For the last 20 to 30 years the environmental movement has been waiting for the public to care about the climate
The generation with the most to lose from continued inaction on climate change is stepping forward with bold demands for the world to act with urgency. And this is exactly what we've all been waiting for
Today hundreds of thousands of young people will take to the streets worldwide to protest the continued inaction of adults to stop climate change. They are calling for politicians and others in positions of power to implement the solutions they know are available to combat climate change.
For the last 20 to 30 years the environmental movement has been waiting for the public to care about the climate. Somehow, we haven't really been able to capture the collective imagination until recently. It was all too distant, too far away, too hard to deal with.
Meanwhile, those seeking to slow warming have been using a top down framework. It is in the power of governments and large businesses to implement the solutions to climate change at a bigger scale, and many of them have been leading the charge.
It can be frustrating to think of individual responsibility compared with the challenge of global warming. There are actions that we can take to reduce our carbon footprints - like switching our household lightbulbs to LEDs, saving up to 70 percent energy.
But when a whole city switches to LEDs - that's when you see real impact. Chicago has recently replaced 270,000 old fashioned street lights, which will save taxpayers $100 million over 10 years and avoid over 11,000 metric tons of CO2 annually.
That's the power of climate action at scale, introduced at city, state, or regional level.
Anyone who says that individual action makes no difference should look to teenager Greta Thunberg. Starting out as one person sitting outside the Swedish parliament holding a 'Skolstrejk för Klimatet' banner, just 30 weeks later she was joined by 1.4 million other school children in 2,233 cities and towns in 128 countries around the world.
Greta Thunberg, along with the hundreds of thousands of teenagers like her taking to the streets to protest, is bringing exactly the energy and urgency that is needed to transform the conversation. They are impatient with the current pace of change, which is why the proposals of the Green New Deal are so appealing. They recognise that time is running out, and that we need a complete overhaul in the way we are using and consuming.
The transformation is already happening. These young people have captured headlines and attention worldwide. They've skipped school in favour of the streets, raising their placards high and their voices loud. They've come out in their numbers to be counted, photographed, and shared on social media. They're raising the issue of climate change higher on the political agenda.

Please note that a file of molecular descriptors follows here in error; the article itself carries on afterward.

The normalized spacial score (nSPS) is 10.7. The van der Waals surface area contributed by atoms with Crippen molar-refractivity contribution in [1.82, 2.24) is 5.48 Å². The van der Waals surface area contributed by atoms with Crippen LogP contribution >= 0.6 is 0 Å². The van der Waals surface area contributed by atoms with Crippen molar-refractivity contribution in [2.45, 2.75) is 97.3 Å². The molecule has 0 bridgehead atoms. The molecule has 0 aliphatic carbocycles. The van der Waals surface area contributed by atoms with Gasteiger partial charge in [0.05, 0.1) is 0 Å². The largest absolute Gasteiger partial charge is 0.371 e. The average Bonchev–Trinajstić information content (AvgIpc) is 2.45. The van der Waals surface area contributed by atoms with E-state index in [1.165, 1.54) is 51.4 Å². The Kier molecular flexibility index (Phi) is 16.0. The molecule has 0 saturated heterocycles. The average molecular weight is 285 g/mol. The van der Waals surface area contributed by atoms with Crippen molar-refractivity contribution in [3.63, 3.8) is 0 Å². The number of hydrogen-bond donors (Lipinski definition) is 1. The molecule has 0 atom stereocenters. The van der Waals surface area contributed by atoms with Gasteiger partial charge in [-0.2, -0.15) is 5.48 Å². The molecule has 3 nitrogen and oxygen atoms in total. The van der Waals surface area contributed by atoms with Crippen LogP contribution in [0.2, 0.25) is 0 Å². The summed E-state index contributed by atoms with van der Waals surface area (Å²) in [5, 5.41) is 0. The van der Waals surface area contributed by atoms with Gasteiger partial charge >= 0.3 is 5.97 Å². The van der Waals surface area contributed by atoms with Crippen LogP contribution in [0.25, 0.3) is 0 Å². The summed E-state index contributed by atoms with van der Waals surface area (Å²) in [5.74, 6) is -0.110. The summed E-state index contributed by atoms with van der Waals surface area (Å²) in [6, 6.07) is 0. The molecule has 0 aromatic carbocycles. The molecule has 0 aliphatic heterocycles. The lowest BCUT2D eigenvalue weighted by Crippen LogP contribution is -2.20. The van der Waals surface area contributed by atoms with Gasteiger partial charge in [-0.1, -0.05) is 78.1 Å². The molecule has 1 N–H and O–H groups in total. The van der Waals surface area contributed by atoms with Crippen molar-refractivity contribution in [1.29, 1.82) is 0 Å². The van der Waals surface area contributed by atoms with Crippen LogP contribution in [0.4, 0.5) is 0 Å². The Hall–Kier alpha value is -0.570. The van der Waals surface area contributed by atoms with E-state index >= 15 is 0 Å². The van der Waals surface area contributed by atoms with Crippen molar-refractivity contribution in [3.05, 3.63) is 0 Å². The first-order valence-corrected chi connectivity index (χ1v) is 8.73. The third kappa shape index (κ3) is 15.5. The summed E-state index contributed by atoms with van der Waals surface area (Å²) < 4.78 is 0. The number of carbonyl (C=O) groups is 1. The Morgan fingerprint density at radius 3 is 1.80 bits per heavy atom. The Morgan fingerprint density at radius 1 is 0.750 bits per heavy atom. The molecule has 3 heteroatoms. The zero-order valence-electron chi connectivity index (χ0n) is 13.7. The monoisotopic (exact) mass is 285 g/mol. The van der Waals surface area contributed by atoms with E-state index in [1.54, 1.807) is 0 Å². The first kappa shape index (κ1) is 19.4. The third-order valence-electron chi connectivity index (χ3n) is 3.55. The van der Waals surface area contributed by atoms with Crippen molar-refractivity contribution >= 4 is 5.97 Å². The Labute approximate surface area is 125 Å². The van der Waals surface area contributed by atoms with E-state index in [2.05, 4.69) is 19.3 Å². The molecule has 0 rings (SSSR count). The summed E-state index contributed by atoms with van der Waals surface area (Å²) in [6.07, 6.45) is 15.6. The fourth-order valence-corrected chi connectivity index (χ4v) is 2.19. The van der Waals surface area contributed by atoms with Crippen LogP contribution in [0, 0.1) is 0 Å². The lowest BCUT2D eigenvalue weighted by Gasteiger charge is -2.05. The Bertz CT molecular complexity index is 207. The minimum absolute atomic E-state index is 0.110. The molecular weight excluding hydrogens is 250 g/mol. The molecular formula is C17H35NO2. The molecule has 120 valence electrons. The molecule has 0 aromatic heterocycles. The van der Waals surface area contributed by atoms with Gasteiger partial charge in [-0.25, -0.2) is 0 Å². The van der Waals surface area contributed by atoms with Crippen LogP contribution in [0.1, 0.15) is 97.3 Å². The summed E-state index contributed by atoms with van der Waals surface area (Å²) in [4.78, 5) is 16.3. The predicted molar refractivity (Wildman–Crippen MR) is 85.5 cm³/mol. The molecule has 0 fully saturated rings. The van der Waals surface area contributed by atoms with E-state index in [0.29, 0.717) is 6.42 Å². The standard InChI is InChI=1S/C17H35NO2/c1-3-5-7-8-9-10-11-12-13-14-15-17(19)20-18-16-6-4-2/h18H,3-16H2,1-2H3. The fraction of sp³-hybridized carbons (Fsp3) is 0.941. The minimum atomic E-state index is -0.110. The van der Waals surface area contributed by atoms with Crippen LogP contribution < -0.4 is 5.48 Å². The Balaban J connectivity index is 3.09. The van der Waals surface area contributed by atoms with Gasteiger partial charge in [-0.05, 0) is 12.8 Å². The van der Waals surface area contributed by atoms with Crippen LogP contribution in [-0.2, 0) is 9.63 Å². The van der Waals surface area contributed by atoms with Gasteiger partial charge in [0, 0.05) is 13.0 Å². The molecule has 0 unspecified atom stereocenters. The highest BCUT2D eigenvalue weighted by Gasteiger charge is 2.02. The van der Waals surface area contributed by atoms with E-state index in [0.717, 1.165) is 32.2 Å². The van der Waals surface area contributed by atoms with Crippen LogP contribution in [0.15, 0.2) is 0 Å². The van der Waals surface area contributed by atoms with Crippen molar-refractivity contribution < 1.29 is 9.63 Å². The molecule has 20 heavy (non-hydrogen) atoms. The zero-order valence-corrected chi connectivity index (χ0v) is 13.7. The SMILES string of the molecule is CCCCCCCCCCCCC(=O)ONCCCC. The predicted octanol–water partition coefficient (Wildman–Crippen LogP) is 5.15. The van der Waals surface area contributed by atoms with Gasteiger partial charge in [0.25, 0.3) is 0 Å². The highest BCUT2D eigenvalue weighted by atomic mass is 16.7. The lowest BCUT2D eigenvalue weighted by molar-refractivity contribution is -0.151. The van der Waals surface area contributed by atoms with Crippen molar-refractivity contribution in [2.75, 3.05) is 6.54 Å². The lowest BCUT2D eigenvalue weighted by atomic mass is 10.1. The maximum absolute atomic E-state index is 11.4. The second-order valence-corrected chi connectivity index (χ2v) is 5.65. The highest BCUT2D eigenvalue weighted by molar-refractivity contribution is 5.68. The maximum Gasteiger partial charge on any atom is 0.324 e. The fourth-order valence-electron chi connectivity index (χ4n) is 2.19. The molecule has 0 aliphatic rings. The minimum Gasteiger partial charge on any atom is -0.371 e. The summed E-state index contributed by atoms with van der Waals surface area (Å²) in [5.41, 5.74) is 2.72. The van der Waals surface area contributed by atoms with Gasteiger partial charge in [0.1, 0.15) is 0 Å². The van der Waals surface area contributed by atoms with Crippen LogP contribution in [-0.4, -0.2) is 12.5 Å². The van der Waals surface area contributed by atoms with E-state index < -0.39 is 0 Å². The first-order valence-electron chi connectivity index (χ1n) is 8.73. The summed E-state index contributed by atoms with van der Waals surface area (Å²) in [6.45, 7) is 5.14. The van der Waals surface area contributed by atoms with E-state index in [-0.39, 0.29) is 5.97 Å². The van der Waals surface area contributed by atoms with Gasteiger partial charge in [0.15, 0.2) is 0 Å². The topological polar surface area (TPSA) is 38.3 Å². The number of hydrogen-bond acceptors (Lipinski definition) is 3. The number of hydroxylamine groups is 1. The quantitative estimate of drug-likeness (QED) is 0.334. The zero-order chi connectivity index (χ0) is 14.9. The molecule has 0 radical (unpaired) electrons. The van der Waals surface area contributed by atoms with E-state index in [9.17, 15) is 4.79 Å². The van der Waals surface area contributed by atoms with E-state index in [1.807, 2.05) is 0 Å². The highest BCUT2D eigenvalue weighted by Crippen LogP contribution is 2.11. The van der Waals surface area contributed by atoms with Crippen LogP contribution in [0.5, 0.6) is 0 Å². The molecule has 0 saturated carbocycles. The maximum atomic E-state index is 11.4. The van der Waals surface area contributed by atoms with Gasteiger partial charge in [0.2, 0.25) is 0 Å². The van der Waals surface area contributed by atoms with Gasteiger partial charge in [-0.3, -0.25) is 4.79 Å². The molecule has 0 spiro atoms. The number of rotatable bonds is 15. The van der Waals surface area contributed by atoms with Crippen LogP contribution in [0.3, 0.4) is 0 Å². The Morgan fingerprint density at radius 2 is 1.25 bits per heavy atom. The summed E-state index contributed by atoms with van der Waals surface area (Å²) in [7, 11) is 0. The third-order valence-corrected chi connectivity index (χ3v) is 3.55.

These young people might not have the voting or purchasing power to directly affect the governments and businesses they are calling upon for action. But they have parents in boardrooms and in political office. The influencing power they have on their parents should not be underestimated. Nor should the power of the images and video footage of them marching to save their futures, and the future of the planet.
What we need to do now is to amplify the voices of these passionate young people. For so long our messages have just not resonated with them - but now is the time for us to listen and learn.
Limiting warming is not a choice now between top down versus grassroots engagement - the two approaches need to work together to achieve the biggest impact at the fastest possible speed.
In September this year we have the United Nations Secretary General's Climate Action Summit where the world's national leaders will come together to raise their ambition and momentum. This will take place during Climate Week NYC, the world's biggest climate week hosted by The Climate Group, bringing business and political leaders together to showcase inspiring climate action. If the growing momentum and size of the school strikes for climate are anything to go by, the voices of young people will be impossible for them to ignore.
Any views expressed in this article are those of the author and not of Thomson Reuters Foundation.